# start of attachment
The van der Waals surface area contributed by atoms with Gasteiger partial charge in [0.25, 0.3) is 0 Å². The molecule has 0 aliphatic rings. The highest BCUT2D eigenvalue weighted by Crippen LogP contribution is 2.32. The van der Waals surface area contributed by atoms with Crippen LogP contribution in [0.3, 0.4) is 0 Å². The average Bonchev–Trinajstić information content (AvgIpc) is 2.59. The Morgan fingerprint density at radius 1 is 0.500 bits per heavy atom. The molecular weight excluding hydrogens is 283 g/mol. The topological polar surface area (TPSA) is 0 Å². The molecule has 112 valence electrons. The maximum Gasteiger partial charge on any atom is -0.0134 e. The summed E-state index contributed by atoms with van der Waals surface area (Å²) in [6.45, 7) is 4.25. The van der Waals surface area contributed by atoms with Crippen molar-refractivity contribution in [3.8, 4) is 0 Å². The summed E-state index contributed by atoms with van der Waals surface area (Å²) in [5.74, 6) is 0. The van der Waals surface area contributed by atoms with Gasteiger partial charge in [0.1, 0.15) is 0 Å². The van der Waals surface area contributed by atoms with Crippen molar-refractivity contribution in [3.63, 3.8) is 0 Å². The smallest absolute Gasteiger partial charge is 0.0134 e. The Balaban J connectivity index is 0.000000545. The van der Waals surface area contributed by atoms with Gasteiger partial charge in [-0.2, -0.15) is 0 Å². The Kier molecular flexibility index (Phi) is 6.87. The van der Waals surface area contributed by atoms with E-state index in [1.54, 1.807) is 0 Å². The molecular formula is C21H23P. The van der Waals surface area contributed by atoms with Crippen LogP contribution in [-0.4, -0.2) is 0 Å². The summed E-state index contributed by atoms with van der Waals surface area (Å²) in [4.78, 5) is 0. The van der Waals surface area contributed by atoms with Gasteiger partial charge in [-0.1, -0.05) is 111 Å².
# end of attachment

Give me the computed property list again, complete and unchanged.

The van der Waals surface area contributed by atoms with Gasteiger partial charge in [0.25, 0.3) is 0 Å². The molecule has 0 aliphatic rings. The highest BCUT2D eigenvalue weighted by Crippen LogP contribution is 2.32. The van der Waals surface area contributed by atoms with Crippen LogP contribution in [0.3, 0.4) is 0 Å². The average Bonchev–Trinajstić information content (AvgIpc) is 2.59. The Morgan fingerprint density at radius 1 is 0.500 bits per heavy atom. The molecular weight excluding hydrogens is 283 g/mol. The topological polar surface area (TPSA) is 0 Å². The molecule has 112 valence electrons. The maximum Gasteiger partial charge on any atom is -0.0134 e. The summed E-state index contributed by atoms with van der Waals surface area (Å²) in [6.45, 7) is 4.25. The van der Waals surface area contributed by atoms with Crippen molar-refractivity contribution in [3.8, 4) is 0 Å². The summed E-state index contributed by atoms with van der Waals surface area (Å²) in [5.74, 6) is 0. The van der Waals surface area contributed by atoms with Gasteiger partial charge in [0.1, 0.15) is 0 Å². The van der Waals surface area contributed by atoms with Crippen molar-refractivity contribution in [3.63, 3.8) is 0 Å². The smallest absolute Gasteiger partial charge is 0.0134 e. The Balaban J connectivity index is 0.000000545. The van der Waals surface area contributed by atoms with Gasteiger partial charge in [-0.2, -0.15) is 0 Å². The Kier molecular flexibility index (Phi) is 6.87. The van der Waals surface area contributed by atoms with E-state index in [1.54, 1.807) is 0 Å². The molecular formula is C21H23P. The van der Waals surface area contributed by atoms with Crippen LogP contribution in [-0.4, -0.2) is 0 Å². The summed E-state index contributed by atoms with van der Waals surface area (Å²) in [4.78, 5) is 0. The van der Waals surface area contributed by atoms with Gasteiger partial charge in [-0.1, -0.05) is 111 Å².